Windhoek — THE University of Namibia says an internal investigation into the theft of University of South Africa exam papers has not yielded enough evidence to suspend employees.
Unam spokesperson Edwin Tjiramba said the investigation failed to establish whether the papers were stolen from the Unam campus or before the Unisa parcels had reached the campus.
He said all hopes were now on a criminal investigation by the Police.
"Unfortunately I am not in a position to comment on how far the Police are with their investigation," Tjiramba said.
Doreen Gough, acting Director of Communication at Unisa, refused to comment on her university's own investigation and how much the theft of the papers had cost it.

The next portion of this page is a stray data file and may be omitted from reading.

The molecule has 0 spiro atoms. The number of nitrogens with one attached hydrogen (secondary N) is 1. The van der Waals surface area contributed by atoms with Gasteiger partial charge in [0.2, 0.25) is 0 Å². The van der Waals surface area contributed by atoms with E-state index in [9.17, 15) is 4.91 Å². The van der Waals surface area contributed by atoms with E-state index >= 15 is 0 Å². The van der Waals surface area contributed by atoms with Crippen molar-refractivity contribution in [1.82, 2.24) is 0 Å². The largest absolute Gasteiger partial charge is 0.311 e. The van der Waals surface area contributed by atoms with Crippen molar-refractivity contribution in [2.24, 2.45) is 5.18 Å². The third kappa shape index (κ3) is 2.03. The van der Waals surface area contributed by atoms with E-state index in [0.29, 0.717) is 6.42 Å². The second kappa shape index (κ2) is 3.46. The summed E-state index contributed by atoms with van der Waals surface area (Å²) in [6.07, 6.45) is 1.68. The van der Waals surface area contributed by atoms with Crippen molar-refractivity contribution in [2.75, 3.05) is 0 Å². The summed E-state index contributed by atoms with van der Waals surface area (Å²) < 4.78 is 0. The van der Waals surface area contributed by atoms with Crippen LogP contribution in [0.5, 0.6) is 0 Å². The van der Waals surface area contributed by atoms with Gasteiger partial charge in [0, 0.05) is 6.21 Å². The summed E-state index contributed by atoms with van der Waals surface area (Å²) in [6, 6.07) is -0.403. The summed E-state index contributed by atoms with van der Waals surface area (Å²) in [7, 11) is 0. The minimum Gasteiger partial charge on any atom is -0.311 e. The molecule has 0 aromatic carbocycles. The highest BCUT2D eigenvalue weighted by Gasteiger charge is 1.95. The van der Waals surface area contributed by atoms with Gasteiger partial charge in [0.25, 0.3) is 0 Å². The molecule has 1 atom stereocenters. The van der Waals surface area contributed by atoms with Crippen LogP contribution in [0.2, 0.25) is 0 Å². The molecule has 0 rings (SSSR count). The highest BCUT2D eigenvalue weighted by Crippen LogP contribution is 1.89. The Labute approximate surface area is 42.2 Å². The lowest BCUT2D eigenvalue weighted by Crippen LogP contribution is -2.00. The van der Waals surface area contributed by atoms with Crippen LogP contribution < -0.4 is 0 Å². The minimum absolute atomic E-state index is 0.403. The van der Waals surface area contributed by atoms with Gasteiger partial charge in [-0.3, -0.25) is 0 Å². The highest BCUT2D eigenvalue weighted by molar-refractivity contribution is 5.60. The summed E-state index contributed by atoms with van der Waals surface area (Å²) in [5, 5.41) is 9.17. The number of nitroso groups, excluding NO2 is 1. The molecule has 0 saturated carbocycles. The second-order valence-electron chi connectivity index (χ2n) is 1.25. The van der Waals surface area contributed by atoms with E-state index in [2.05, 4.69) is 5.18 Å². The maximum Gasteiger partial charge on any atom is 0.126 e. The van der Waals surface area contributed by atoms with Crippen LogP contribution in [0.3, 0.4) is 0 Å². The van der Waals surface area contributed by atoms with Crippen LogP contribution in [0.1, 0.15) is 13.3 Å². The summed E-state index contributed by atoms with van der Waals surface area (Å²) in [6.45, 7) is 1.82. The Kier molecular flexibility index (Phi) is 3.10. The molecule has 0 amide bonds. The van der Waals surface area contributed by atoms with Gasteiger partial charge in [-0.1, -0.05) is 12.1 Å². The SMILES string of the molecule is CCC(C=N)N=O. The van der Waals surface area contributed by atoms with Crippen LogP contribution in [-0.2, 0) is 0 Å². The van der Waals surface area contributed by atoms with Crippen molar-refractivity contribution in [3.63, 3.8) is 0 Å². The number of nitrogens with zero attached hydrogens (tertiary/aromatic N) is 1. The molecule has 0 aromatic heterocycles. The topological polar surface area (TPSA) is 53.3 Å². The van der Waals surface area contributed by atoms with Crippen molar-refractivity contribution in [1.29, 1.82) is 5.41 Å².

Earlier, Gough said they could not divulge details on what happened because it would "hamper or harm the investigation".
About 13 500 students worldwide were affected by the theft of exam papers and Unisa was forced to substitute the affected examination papers and reschedule three examinations.
Offices at Unam's department of external studies were broken into two weeks ago.
The culprits were alleged to include five South African students who travelled to Windhoek to steal the papers.
At least five exam papers were stolen, copied and returned to the Unam offices.
These included papers on Applied Financial Accounting, Applied Management Accounting, Theory of Accounting, one law paper and one on credit finance management.